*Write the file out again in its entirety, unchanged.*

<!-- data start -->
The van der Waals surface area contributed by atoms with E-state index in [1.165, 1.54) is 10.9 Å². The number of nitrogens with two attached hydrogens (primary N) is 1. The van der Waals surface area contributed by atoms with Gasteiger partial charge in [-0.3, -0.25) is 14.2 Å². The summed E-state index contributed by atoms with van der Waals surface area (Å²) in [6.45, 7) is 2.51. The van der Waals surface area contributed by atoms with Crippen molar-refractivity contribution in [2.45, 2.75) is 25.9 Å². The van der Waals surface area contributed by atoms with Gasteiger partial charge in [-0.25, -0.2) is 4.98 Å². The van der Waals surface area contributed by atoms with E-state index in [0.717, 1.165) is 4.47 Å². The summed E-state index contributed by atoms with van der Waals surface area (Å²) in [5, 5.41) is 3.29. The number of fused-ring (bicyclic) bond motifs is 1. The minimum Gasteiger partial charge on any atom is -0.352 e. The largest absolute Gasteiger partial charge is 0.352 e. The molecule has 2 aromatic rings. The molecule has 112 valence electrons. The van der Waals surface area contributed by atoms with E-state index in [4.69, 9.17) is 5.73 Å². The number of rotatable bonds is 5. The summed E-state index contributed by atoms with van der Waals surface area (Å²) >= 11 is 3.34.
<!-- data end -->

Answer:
The van der Waals surface area contributed by atoms with E-state index in [1.165, 1.54) is 10.9 Å². The number of nitrogens with two attached hydrogens (primary N) is 1. The van der Waals surface area contributed by atoms with Gasteiger partial charge in [-0.3, -0.25) is 14.2 Å². The summed E-state index contributed by atoms with van der Waals surface area (Å²) in [6.45, 7) is 2.51. The van der Waals surface area contributed by atoms with Crippen molar-refractivity contribution in [2.45, 2.75) is 25.9 Å². The van der Waals surface area contributed by atoms with Gasteiger partial charge in [-0.25, -0.2) is 4.98 Å². The van der Waals surface area contributed by atoms with E-state index in [0.717, 1.165) is 4.47 Å². The summed E-state index contributed by atoms with van der Waals surface area (Å²) in [5, 5.41) is 3.29. The number of fused-ring (bicyclic) bond motifs is 1. The minimum Gasteiger partial charge on any atom is -0.352 e. The largest absolute Gasteiger partial charge is 0.352 e. The molecule has 2 aromatic rings. The molecule has 112 valence electrons. The van der Waals surface area contributed by atoms with E-state index in [4.69, 9.17) is 5.73 Å². The number of rotatable bonds is 5. The summed E-state index contributed by atoms with van der Waals surface area (Å²) >= 11 is 3.34.